By Ilana Levinson
Every year at Passover, Jewish communities come together to commemorate, and celebrate our liberation.
It is our duty on Passover to remember with intention, a history plagued with oppression- from our enslavement in Egypt to our endurance of discriminatory regimes that have suppressed our self-expression and driven us out of our homes. On Passover, we check-in and remind ourselves that freedom is a tenuous privilege, whose absence remains poignantly present in our collective memory.
We are commanded to “commemorate… the day you came out of Egypt, out of the land of slavery.” Meaning, we are to maintain a sense of humility about the freedom we newly call ours; to remain mindful that the ability to convene in Jewish spaces, to pray in Hebrew, to have access to lucrative jobs and even the ability to walk down our streets free from threat of violence is a privilege that was not always ours.
On Passover, we look inward at the struggles we have endured that have brought about our liberation; but we are also challenged to look outside of ourselves. Just as we take on the bitter burden of remembering of our own oppression, we are also challenged to stand with those who still seek justice – for we too know the plight of the oppressed.
At times, though, I find that it isn’t always easy to balance both of these obligations because the first forces us to acknowledge that the power that comes with liberation is not guaranteed. Remembering that we were once oppressed elicits the idea that freedom is fleeting, and demanding it for all people within our own society might mean rocking the boat.
Structural deficiencies in our society’s treatment of marginalized populations call us to speak up against injustice, especially at Passover. As a celebration of liberation, Passover invites Jews to take these eight days to speak to issues of civil rights breaches and infringements on freedoms of others in order to stand up against them and fulfill our duty of standing with those who have yet to be liberated from their chains – but that means facing Pharoah again.
Standing up to injustice means acknowledging that the very institutions that we benefit from are the same ones that have denied others their freedom. How are we to reconcile living in a nation that has offered us the opportunity to live liberated lives if others who live here cannot access the liberation we enjoy?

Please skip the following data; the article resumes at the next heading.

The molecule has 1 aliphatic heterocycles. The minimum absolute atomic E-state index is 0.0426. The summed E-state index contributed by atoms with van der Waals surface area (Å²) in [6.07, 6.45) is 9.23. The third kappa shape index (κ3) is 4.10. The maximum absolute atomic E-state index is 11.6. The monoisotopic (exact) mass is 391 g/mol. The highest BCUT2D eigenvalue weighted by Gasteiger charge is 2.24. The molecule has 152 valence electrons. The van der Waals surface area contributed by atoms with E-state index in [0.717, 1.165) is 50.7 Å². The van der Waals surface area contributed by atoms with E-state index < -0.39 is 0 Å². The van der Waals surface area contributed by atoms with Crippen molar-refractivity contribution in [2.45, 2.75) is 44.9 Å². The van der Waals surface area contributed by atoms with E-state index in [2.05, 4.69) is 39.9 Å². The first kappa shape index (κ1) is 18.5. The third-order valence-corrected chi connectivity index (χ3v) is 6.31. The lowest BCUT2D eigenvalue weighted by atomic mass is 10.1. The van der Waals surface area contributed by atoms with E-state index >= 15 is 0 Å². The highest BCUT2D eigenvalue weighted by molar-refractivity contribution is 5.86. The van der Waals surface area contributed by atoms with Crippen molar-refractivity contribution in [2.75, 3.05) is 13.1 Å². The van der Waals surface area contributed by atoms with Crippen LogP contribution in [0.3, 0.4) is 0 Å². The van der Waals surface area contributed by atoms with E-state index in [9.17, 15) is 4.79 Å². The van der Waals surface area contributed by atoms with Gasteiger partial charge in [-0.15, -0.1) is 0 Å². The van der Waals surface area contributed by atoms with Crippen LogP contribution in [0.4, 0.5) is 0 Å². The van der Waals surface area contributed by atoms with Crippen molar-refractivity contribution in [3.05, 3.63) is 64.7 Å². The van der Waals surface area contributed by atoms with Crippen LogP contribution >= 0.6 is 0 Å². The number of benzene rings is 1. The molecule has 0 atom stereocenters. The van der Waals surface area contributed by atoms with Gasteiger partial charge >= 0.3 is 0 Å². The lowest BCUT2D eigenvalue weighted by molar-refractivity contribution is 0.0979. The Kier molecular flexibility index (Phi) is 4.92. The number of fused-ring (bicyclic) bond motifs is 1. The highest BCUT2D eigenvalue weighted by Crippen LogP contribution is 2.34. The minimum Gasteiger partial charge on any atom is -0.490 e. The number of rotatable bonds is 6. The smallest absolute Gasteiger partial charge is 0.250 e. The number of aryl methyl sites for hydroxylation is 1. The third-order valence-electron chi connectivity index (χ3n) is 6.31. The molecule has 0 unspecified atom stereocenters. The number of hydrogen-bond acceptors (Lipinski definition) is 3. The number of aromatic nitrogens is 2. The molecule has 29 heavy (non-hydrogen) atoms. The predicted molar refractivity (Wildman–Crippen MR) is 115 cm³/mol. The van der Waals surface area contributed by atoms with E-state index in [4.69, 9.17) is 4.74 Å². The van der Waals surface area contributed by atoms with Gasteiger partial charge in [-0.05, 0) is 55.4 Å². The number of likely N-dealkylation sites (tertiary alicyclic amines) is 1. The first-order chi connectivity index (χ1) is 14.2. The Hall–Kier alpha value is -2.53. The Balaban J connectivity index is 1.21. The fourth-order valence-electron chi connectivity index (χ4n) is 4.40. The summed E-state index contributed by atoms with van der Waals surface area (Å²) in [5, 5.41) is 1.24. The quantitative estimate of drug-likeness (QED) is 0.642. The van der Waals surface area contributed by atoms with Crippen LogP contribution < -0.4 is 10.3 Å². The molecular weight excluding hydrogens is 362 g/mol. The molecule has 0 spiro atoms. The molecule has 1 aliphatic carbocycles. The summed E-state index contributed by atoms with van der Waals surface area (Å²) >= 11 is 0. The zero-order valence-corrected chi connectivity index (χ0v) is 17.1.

In our programs, our ritual, and our everyday conversations, Avodah Corps Members balance these ideas by expressing gratitude and acknowledging our privilege in our ability to access what we need to live with dignity, and we say Dayenu – Enough – to denying others the same experience.
We give thanks for the ability to live comfortably in neighborhoods we choose, and Dayenu to policies that deny those below certain income levels a livable home. We express gratitude for the ability to navigate the public school systems in order to access higher education, and Dayenu to the barriers that marginalized communities face in their path to a degree. We remember that the country in which we reside provided us refuge from persecution, and say Dayenu to racist rhetoric that influences our current response to refugee crises today. Thank you for our freedom – Dayenu to oppression.
Passover is a great time to remember that although we are free, we still seek liberation – because a liberated life does not only involve access to the things we need to survive. Real liberation will come when our community feels free to express in unified, unapologetic action what we were commanded to strive for. Tzedek, Tzedek Tirdof – “Justice, Justice Shall you pursue” is the duty that was bestowed upon us. We will know liberation in its truest sense when we acknowledge that with freedom comes power, and we can use this power to live out our duty towards justice.
Ilana Levinson is from Cherry Hill, NJ, attended The George Washington University, and is a Paralegal at the New York Legal Assistance Group in the General Legal Services Unit.